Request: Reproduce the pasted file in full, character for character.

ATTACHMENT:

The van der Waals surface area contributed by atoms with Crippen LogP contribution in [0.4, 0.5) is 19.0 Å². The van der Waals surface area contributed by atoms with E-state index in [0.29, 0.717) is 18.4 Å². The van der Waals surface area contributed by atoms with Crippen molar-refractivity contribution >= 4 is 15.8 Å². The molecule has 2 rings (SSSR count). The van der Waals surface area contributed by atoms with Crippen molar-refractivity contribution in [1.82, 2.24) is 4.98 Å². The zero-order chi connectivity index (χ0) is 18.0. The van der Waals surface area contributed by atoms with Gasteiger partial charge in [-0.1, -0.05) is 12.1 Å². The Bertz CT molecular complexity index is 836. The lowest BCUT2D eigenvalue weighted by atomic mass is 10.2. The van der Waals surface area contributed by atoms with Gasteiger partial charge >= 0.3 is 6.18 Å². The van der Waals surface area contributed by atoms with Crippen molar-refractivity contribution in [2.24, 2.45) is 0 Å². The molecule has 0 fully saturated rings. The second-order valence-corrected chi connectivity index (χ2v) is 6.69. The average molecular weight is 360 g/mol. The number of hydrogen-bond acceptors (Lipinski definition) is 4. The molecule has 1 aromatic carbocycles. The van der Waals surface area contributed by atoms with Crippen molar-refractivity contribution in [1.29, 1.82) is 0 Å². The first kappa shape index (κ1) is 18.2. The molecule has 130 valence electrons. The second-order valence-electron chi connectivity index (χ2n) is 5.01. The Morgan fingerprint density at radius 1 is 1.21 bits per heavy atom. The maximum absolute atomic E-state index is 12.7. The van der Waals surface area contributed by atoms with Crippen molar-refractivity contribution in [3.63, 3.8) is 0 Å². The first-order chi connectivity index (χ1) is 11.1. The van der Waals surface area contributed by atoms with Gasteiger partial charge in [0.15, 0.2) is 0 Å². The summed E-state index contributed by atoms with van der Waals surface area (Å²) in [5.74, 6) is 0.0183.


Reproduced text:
The van der Waals surface area contributed by atoms with Crippen LogP contribution in [0.4, 0.5) is 19.0 Å². The van der Waals surface area contributed by atoms with E-state index in [0.29, 0.717) is 18.4 Å². The van der Waals surface area contributed by atoms with Crippen molar-refractivity contribution >= 4 is 15.8 Å². The molecule has 2 rings (SSSR count). The van der Waals surface area contributed by atoms with Crippen molar-refractivity contribution in [1.82, 2.24) is 4.98 Å². The zero-order chi connectivity index (χ0) is 18.0. The van der Waals surface area contributed by atoms with Gasteiger partial charge in [-0.1, -0.05) is 12.1 Å². The Bertz CT molecular complexity index is 836. The lowest BCUT2D eigenvalue weighted by atomic mass is 10.2. The van der Waals surface area contributed by atoms with Gasteiger partial charge >= 0.3 is 6.18 Å². The van der Waals surface area contributed by atoms with Crippen molar-refractivity contribution in [2.24, 2.45) is 0 Å². The molecule has 0 fully saturated rings. The second-order valence-corrected chi connectivity index (χ2v) is 6.69. The average molecular weight is 360 g/mol. The number of hydrogen-bond acceptors (Lipinski definition) is 4. The molecule has 1 aromatic carbocycles. The van der Waals surface area contributed by atoms with Crippen molar-refractivity contribution in [1.29, 1.82) is 0 Å². The first kappa shape index (κ1) is 18.2. The molecule has 130 valence electrons. The second-order valence-electron chi connectivity index (χ2n) is 5.01. The Morgan fingerprint density at radius 1 is 1.21 bits per heavy atom. The maximum absolute atomic E-state index is 12.7. The van der Waals surface area contributed by atoms with Crippen molar-refractivity contribution in [3.63, 3.8) is 0 Å². The first-order chi connectivity index (χ1) is 11.1. The van der Waals surface area contributed by atoms with Gasteiger partial charge in [0.15, 0.2) is 0 Å². The summed E-state index contributed by atoms with van der Waals surface area (Å²) in [5.74, 6) is 0.0183.